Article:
Saturday January 26, 2019

I miss living in neighborhoods where people sit around together outdoors talking and listening to music. It happens sometimes — but so much of the current era’s technology is too small for sound to be shared by random parties, large gatherings, our bodies all wiggling on the dance floor to the same felt vibrations. What this allows, however, is silent, adoring contemplation of the magical languages of birds. A wonderful loud one with a high-pitched cry in a branch a mere few feet above me. The hippie modernists tried to communicate to us, in however fragmentary a way, a genuinely new, experimental, loving way of being, each psychedelic head of the General Intellect projecting in works of art back to others diamond-dimensioned reflections of the total picture. Classrooms should be spaces where we learn to hang out with others. Announce straightforwardly that we’re sifting through the artifactual rubble of the last period of revolution in American history, looking for keys to unlock the Age of Aquarius. (For those who wish to enlist in this cause, check out Vera W. Reid’s Towards Aquarius. Weird, interesting mythological thinking, at the very least. But also quite possibly a clue. Then again, maybe just New Age fantasy. My sense is that the astrology is gibberish, meant only as a means of transmitting a poetic sentiment: humanity’s great wish, the wish for a New Age.) Was there not always some revolutionary promise there? For those of us born after the 1960s, in the age of postmodernity, ours has been “a time when faith in modern science’s founding sacraments — its claims to unimpeachable objectivity, axiomatic certitude, and autonomy from the prejudices of power — is rapidly disintegrating,” as Andrew Ross notes, “under the pressure not only of demythologizing critics and activists within the priesthood, but also from the thoroughgoing historical critiques of scientism waged by feminists and ecologists with one foot in the door, and from public disaffection with science’s starring role in the grisly drama of global degradation” (Strange Weather, p. 22). I am an Acid Communist, a Dharma Revolutionary. I subscribe to a cosmology in which consciousness interacts with what appears to consciousness: a 3-D immersive parallelogram of dynamic bodies, forces, and energies. And consciousness is no fixed vantage-point, no mere camera-eye; like the world it reflects, it’s always growing and changing. I’m willing to organize around whatever helps us go on ahead.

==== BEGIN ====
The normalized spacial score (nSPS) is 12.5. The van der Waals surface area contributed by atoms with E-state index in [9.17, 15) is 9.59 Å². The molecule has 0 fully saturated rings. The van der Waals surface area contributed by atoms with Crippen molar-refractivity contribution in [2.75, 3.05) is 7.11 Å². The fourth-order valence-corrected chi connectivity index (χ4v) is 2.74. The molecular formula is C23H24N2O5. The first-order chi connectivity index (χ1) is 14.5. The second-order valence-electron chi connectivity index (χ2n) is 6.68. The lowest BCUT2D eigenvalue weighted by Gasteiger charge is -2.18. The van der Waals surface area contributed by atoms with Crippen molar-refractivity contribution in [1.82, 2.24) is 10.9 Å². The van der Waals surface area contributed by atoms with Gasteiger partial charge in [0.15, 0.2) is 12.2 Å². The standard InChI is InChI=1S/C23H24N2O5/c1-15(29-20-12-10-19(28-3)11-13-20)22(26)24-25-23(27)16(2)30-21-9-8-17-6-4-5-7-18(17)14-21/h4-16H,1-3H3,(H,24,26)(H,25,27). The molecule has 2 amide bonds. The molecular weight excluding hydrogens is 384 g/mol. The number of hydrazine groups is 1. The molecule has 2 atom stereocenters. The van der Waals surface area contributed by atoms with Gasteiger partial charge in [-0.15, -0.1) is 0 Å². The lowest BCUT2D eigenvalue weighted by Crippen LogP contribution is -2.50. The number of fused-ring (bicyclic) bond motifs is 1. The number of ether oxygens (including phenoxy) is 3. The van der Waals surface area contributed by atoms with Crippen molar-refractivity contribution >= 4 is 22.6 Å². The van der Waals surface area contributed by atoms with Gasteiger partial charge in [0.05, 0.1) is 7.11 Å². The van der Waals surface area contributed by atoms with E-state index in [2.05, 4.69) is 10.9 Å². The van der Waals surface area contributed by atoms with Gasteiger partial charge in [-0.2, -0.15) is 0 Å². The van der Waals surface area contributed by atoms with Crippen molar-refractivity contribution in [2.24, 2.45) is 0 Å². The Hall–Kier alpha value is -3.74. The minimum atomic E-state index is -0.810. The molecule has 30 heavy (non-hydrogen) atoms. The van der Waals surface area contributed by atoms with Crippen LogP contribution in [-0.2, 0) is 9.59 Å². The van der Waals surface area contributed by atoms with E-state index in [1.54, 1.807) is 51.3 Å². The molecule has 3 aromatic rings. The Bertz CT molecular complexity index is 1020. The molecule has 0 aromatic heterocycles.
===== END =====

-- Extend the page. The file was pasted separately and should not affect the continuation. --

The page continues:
Why is so much of the Nuggets anthology mired in thwarted romance, love unrequited? What role did that trope occupy in the 60s zeitgeist? Garage rockers were teens on hormonal and drug-induced bad trips, not yet woke to psychedelic love. The group situated on the precipice of these two modes was The Chocolate Watchband, particularly on their classic, “I’m Not Like Everybody Else.”

Dudes who elsewhere in their discography display the genre’s signature: an unhealthy relationship to booze, to women, and to sexuality, away from which the band retreats into beautiful reverb- and distortion-drenched sonic floating zendos like their glorious track, “Dark Side of the Mushroom.”

What we find throughout the era of hippie modernism are works that cultivate a keen sense of group identity — youth as members of a shared Age. Take the collective “we” in the following timeline of the Beat Generation as proposed by Allen Ginsberg: “We’d already had, by ’48,” he told an interviewer, “some sort of alteration of our own private consciousness; by ’55 we had made some kind of public articulation of it; by ’58 it had spread sufficiently so that the mass media were coming around for information.” And as Leerom Medovoi notes, the Beats utilized this attention from the mass media “to wage an impressively successful campaign affirming their own version of what a ‘beat generation’ of young Americans meant” — the group thus building for itself “a reputation as the legitimate representatives of the young” (Rebels, p. 221).

Thursday April 26, 2018

Preface: in which a moth flies past my head, and in so doing, shocks me out of self-recognition, as terrified of me as I’d be of it, I imagine, were I suddenly to find myself in the presence of an unknown superior power. The Homeostat finds its way back to a sense of comfort, of course — but not unchanged, consciousness adjusted now to accept a fuller sample of its environment. One returns equipped with what alleges to be a means of Summoning Lesser Demons. One adds after the briefest pause that one intends by that, as did Maxwell, the mediating, rather than malevolent, connotation of the word.

Body: Tsembla’s “Gravitating Bones” accompanies me on an afternoon stroll to a park, clouds parted finally to reveal the sun after a heavy morning rain. Birds sing rounds from the upper branches of adjoining rows of trees.

Postscript: “all this represents a body of incommunicable knowledge. Transposed into any human language, the values and meanings involved [in the psychedelic experience] lose all substance; they cannot be brought intact through the barrier” (Lem, Solaris, p. 172).